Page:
An Odd Way to Celebrate Valentine’s Day

Every February 14th, couples around the world celebrate Valentine’s Day. They swap gifts, go out to dinner, see a movie, etc. It’s a celebration of love and companionship (even if it’s also seen as a fake “holiday” crafted for the benefit of chocolatiers and greeting card companies). If you’re in a relationship, there’s a good chance that you really look forward to a special evening that night.

But if you’re not? You can still go to the movies — they put the same film on the screen whether you’re going as a couple or alone, and the theaters will definitely sell you a ticket or two.

Or 67, if you’re creative. And mean.

In some areas — very commonly outside of the United States, and (since the COVID-19 pandemic) increasingly common in the U.S. — when you buy a movie ticket, you’re buying access to a specific seat. It’s first come, first served, so if you buy your tickets early enough, you can get an aisle seat or try to find that acoustic sweet spot. And if it’s Valentine’s Day, you’re also guaranteeing yourself two seats next to each other — which, if you’re on a date, is probably important.

For a Chinese prankster, that provided an opportunity. As the South China Morning Post reported, as Valentine’s Day 2014 approached, a self-described “computer nerd” who went by the online nickname “UP” was expected to be alone on the holiday — his girlfriend had recently broken up with him — and he wanted to spread the non-joy of the holiday. His plan: to buy some movie tickets to a romance flick — but only the odd-numbered seats. 

As UP told the SCMP, the prank proved more difficult than he thought. “In the beginning, I wanted to buy all the tickets [online] but I discovered that the theatre’s ticketing software wouldn’t let me. Then I went there in person to see if I could buy directly, but because Valentine’s Day tickets were being sold at a fast rate – especially for romance movies – the theatre folks wouldn’t sell them all to me.” And he also realized that his idea was expensive — the theater he targetted had more than 130 total seats, and he’d have to buy more than 65 of them. The joke would run him the equivalent of hundreds of dollars. Logistically and financially, he needed help to pull his prank.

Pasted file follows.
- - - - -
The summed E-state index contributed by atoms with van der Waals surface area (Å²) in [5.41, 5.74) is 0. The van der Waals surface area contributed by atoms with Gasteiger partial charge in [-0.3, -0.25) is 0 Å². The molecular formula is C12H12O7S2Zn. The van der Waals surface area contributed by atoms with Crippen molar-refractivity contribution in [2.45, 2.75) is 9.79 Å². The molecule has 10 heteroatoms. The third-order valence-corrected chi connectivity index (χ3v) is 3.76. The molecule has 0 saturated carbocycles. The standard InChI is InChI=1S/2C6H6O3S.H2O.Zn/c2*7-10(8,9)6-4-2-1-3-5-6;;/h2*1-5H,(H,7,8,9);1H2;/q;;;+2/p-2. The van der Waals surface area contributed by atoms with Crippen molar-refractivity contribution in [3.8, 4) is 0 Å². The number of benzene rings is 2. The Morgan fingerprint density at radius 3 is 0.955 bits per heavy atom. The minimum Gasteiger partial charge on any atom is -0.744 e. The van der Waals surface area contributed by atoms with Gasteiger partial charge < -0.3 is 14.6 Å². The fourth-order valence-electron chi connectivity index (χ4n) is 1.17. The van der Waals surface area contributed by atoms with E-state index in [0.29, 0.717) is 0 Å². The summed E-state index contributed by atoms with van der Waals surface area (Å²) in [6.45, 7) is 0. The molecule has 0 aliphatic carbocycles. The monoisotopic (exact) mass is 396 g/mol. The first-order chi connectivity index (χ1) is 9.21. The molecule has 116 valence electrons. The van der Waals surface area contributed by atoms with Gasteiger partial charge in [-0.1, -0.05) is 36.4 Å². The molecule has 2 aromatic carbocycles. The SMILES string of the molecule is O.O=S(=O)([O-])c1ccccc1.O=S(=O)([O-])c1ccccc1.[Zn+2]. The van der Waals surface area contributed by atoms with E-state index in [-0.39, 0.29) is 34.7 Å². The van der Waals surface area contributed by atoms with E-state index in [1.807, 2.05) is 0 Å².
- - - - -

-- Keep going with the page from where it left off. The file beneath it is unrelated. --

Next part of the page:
So, UP did what he did best — he organized a bunch of online support. According to the Guardian, “a group [led by our protagonist] of embittered singles worked together to buy up the tickets to a 7.30pm screening of Beijing Love Story, a sappy big-budget romance” at a large theater in Shanghai. The joke worked — UP and his cohorts were able to obtain every single odd-numbered seat, Per the Independent, UP also posted a message to the would-be lovebirds who, due to his efforts, had to sit alone: “Want to see a movie on Valentine’s Day? Sorry, you’ll have to sit separately. Absence makes the heart grow fonder. Give us singles a chance.”

His prank, of course, was all in good fun — and everyone probably came out ahead in the end. The theater sold out half of that screening, which probably wasn’t bad for them. And anyone who wanted a solo ticket to the movie also did fine — per the Guardian, “a cinema employee told the Xi’an Daily newspaper it had decided to sell the even-numbered seats at a steep discount.” Couples, if they didn’t mind sitting apart, were able to move seats without a problem — the tickets bought by UP went unused, after all. And, according to the BBC, “the man behind the campaign said he hoped people watching the Valentine’s Day show at the cinema on Friday might find themselves sitting next to someone they do not know, sparking new relationship,” so maybe his anti-Valentine’s prank helped create new love, too. 

Bonus fact: It’s rare to buy a movie ticket with no intention of watching the movie, but the prank above wasn’t the only time that it happened. In the fall of 1998, theaters found that happening a lot. Why? Because fans of Star Wars wanted to see the trailer of the first prequel, The Phantom Menace. According to the New York Times, “Theaters showing films like ‘The Waterboy,’ ‘The Siege’ and ”Meet Joe Black” were crammed with people — mostly young men — who paid full admission just to see the trailer and left when the movie began. The trailer was also shown after each movie ended, so a handful of theater owners allowed filmgoers to return with their torn ticket stub. (Historically, trailers used to be shown after movies ended, hence the name.)” 

From the Archives: The Valentine’s Cards You Don’t Want to Get: Hate mail with a kiss?